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  • Dec 21, 2014
  • Updated: 11:26am
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Leung Chun-ying faces heat over new TV licences

PUBLISHED : Tuesday, 13 November, 2012, 12:00am
UPDATED : Tuesday, 13 November, 2012, 7:16am
 

Poll

  • Yes: 91%
  • No: 9%
13 Nov 2012
  • Yes
  • No
Total number of votes recorded: 467

The long-overdue issuing of new free-to-air television licences could be the next political bomb for Leung Chun-ying's government as public discontent rises.

This has become evident amid a mounting chorus of protest against both the delay and the issuing of the licences.

ATV's live broadcast of its rally against the new licences outside government headquarters on Sunday had drawn more than 1,000 complaints by yesterday.

Critics said the struggling station, which sees the licences as unwelcome competition, had abused its power as a broadcaster by airing its own propaganda. The broadcast prompted about 500 people to join a Facebook group called "ATV Please Fold".

Yesterday, more than 200 cultural and media professionals, along with lawmakers and academics, published a petition against the delay in approval of the new licences which is still on hold more than two years after the applications were filed.

The petition was signed by renowned filmmakers Johnnie To Kei-fung, Wai Ka-fai and Benny Chan Muk-sing, and sports and culture lawmaker Ma Fung-kwok. Head of the Baptist University film academy Cheuk Pak-tong, who also signed the petition, said the licence approval was meant to be a simple move.

"But why is the government so stupid?" Cheuk asked.

Lawmaker Charles Mok said the public had shown their discontent with ATV, especially after the Sunday show, and urged the government to look into claims the station had breached the Broadcasting Ordinance.

On Sunday, ATV's major investor Wong Ching led about 400 staff in the rally against new free TV licences.

But critics and industry veterans supported the addition of free-to-air TV stations.

Former directors of broadcasting Franklin Wong Wah-kay and Cheung Man-yee said audiences needed more choices.

Democrat Emily Lau Wai-hing said ATV's action was no different from political advertising and urged the Communications Authority to investigate the station.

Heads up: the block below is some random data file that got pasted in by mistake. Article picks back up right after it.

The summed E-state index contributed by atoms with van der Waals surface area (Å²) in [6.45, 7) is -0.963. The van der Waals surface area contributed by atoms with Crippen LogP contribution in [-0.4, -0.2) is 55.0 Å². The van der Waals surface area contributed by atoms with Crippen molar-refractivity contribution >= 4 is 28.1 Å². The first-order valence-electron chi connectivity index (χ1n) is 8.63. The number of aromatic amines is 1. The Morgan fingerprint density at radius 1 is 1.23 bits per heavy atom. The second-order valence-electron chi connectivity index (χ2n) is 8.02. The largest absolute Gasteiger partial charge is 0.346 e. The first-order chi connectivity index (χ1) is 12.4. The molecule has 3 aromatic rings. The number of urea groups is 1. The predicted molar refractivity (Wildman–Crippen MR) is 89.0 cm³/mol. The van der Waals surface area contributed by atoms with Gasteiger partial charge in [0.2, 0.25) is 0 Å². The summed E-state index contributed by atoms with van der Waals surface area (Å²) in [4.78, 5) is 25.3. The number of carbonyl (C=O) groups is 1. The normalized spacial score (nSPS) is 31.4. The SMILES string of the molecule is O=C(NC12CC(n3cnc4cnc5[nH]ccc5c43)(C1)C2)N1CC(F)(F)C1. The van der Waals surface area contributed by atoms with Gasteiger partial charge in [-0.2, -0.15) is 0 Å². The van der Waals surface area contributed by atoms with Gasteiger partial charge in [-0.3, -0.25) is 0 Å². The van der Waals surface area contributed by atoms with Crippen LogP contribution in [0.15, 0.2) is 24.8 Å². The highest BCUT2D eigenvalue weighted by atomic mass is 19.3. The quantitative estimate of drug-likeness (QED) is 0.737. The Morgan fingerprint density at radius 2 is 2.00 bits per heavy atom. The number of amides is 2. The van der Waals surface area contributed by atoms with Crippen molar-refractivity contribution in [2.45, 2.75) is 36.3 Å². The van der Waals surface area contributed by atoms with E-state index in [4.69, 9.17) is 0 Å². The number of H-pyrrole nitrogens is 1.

Shue Yan University journalism department head Leung Tin-wai condemned ATV for disregarding media ethics in the broadcast.

He also asked on what grounds the Executive Council had put the licence approvals on hold, when the Broadcasting Authority, now the Communications Authority, had endorsed the three applications.

City Telecom (CTI), which has already employed more than 700 people, i-Cable Communications subsidiary Fantastic Television and PCCW's HK Television entertainment filed their applications in late 2009 and early 2010.

Secretary for Commerce and Economic Development Gregory So Kam-leung said the government would follow up on the 1,000 complaints against ATV.

The ATV affair will be discussed by the Legco information technology and broadcasting panel next month.

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This article is now closed to comments

icwu
On this issue, CY and the government, I'm afraid, have put itself between a rock and a hard place. On the one hand they want to open up the field for more competition and techs, yet, on the other hand, they are under pressure and have to be careful in the licensing process. The vetting process will be long and arduous. So all parties must be patient. Its unfortunate for those who has chosen to jump the gun in a hurry, yet, anyway, these are risks in any business.
donniemcm
ATV is not very clever in lobbying, thinking that the latest patriotic movement might be grasp with their point of view.
They should try to lobby like TVB and silently, they have hold now already 2 years!

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